CocoaPods is the preferred dependency management solution for all iOS, iPadOS, macOS, tvOS, and watchOS development, as well as all development in Swift and Objective-C at Vokal. It leverages a Ruby program to integrate third party code into your project. Furthermore, CocoaPods uses a plain-text file known as a Podfile in order to manage what dependencies and which versions of those dependencies are used in your project. For more information, here is a link to a CocoaPods Getting Started Guide

Vokal Guidelines

Vokal's Private Podspec Repo

As a reminder, your Podfile should have a line like

source ''

If you are planning to use anything in Vokal's private podspec repo, you should add it as a source above the master podspec repo, so that you have

source ''
source ''

at the top of your Podfile.

Note that for Libraries pointing at a public Vokal fork, you must make sure to point the Pod at our GitHub repo by using the :git parameter. Note that you can't specify a version when using the :git parameter, but you can point the Pod at a particular tag:

pod 'SFHFKeychainUtils-ARC', :git => '', :tag => '2.3.1'

Always Commit Your Pods!

One note on how we use CocoaPods a little differently from their traditional methodology here at Vokal: We always commit the contents of all Pods to a project repo.

This has several benefits for a team with many members like ours:

  1. Any new member of the team can pull a version of the project that will build and run at any time, even if they do not have the CocoaPods Ruby gem installed.
  2. Prevents version conflicts when one person has updated their pods but another hasn't.
  3. If the original Pod is removed by its author for some reason, we still have access to the code.
  4. We can ensure that our build server is always pointed at the exact code the team is using to build the project.

NOTE: Do NOT commit any changes you make yourself to any of the files in a CocoaPod to the main repo - these will get overwritten the next time someone runs pod install or pod update.

Updating Pods

Whenever you run pod install or pod update, make sure that you commit any changes that CocoaPods has pulled in, and make sure that you fix any errors introduced by those changes.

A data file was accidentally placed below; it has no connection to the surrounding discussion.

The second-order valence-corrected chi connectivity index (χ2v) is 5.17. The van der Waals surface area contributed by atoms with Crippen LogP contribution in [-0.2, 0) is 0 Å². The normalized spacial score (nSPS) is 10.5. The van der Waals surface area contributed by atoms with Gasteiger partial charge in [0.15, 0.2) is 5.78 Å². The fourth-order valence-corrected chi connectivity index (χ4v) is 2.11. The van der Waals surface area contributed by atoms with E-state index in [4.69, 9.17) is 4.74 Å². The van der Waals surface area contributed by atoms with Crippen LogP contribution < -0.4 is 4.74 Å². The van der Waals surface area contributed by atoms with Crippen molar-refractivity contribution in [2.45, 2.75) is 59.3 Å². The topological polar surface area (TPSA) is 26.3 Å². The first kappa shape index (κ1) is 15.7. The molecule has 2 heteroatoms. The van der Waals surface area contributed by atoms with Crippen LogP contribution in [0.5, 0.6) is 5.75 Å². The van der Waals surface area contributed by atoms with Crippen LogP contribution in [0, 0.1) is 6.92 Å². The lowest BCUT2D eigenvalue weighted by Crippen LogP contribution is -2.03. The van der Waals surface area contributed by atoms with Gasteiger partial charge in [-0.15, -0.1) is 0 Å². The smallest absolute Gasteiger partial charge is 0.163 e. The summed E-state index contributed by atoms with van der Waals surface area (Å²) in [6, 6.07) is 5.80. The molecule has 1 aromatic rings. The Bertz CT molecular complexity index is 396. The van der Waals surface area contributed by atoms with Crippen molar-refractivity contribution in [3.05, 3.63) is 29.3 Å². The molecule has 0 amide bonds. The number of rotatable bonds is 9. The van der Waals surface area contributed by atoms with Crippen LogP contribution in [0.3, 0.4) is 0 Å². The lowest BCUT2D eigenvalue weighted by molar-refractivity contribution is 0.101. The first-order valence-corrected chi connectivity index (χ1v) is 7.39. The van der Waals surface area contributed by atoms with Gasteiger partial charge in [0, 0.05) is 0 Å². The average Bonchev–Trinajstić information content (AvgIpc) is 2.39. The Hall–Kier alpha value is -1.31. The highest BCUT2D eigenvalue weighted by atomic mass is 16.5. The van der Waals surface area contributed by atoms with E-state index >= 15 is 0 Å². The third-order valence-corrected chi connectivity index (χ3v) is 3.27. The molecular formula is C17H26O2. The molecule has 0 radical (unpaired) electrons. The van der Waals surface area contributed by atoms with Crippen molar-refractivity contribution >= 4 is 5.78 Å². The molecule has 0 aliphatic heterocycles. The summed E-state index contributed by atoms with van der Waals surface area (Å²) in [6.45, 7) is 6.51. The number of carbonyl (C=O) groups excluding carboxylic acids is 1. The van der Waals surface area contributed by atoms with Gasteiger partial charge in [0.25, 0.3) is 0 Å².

Remember: The goal of our setup is to always keep the project in a buildable state.

Caching credentials

Because CocoaPods uses HTTPS to access GitHub, it won't make use of your SSH key in order to access the private repositories used for our internal private podspecs. This means you'll be prompted for your username and password each time you pod install or update. GitHub has instructions to enable credential caching so that your creds will be stored (securely in the Keychain, for Mac users) so that you aren't prompted every time.

Creating a CocoaPod

Use Your Loaf created an excellent guide to creating a CocoaPod, complete with information about how to construct your podspec. For now, that should be considered the best guide to creating a podspec.

When creating a new private library, make sure that you create a podspec file and add it to our private podspec repo so that other members of the team can use your repo without having to rewrite the podspec themselves. Instructions on adding the podspec to our private podspec repo are here.

When creating a new public library, have a Senior engineer register it for Trunk so that updates can easily be pushed out. If you push the pod to Trunk yourself, please add the senior engineers as owners. In addition, make sure to ask the Senior engineer approving your updates to tag the release appropriately and push the podspec update up to the CocoaPods Trunk.

Further reading: